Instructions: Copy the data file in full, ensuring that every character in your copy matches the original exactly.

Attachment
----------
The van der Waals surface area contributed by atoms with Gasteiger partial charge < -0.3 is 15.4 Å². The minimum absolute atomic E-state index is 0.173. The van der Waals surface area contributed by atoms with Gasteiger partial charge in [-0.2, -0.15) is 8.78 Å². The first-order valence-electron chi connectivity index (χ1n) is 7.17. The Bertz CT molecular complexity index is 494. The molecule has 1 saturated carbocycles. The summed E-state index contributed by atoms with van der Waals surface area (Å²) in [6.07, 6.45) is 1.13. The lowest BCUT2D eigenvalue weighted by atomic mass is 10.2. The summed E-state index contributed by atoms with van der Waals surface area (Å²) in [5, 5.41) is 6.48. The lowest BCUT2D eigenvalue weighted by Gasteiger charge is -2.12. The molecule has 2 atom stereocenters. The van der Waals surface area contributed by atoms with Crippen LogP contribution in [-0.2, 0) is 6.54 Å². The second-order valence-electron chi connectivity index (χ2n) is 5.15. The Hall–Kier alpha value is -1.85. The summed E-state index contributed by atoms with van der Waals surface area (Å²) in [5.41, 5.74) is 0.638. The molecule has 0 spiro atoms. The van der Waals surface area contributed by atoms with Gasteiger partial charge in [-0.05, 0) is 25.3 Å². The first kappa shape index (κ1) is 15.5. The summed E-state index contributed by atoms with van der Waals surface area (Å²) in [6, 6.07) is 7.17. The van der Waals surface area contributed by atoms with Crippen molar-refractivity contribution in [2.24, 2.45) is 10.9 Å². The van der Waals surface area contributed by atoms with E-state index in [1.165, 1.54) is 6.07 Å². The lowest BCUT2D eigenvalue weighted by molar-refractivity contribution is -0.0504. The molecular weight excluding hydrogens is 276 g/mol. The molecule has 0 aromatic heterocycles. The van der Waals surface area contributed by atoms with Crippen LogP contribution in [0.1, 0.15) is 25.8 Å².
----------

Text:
The van der Waals surface area contributed by atoms with Gasteiger partial charge < -0.3 is 15.4 Å². The minimum absolute atomic E-state index is 0.173. The van der Waals surface area contributed by atoms with Gasteiger partial charge in [-0.2, -0.15) is 8.78 Å². The first-order valence-electron chi connectivity index (χ1n) is 7.17. The Bertz CT molecular complexity index is 494. The molecule has 1 saturated carbocycles. The summed E-state index contributed by atoms with van der Waals surface area (Å²) in [6.07, 6.45) is 1.13. The lowest BCUT2D eigenvalue weighted by atomic mass is 10.2. The summed E-state index contributed by atoms with van der Waals surface area (Å²) in [5, 5.41) is 6.48. The lowest BCUT2D eigenvalue weighted by Gasteiger charge is -2.12. The molecule has 2 atom stereocenters. The van der Waals surface area contributed by atoms with Crippen LogP contribution in [-0.2, 0) is 6.54 Å². The second-order valence-electron chi connectivity index (χ2n) is 5.15. The Hall–Kier alpha value is -1.85. The summed E-state index contributed by atoms with van der Waals surface area (Å²) in [5.41, 5.74) is 0.638. The molecule has 0 spiro atoms. The van der Waals surface area contributed by atoms with Gasteiger partial charge in [-0.05, 0) is 25.3 Å². The first kappa shape index (κ1) is 15.5. The summed E-state index contributed by atoms with van der Waals surface area (Å²) in [6, 6.07) is 7.17. The van der Waals surface area contributed by atoms with Crippen molar-refractivity contribution in [2.24, 2.45) is 10.9 Å². The van der Waals surface area contributed by atoms with E-state index in [1.165, 1.54) is 6.07 Å². The lowest BCUT2D eigenvalue weighted by molar-refractivity contribution is -0.0504. The molecular weight excluding hydrogens is 276 g/mol. The molecule has 0 aromatic heterocycles. The van der Waals surface area contributed by atoms with Crippen LogP contribution in [0.1, 0.15) is 25.8 Å².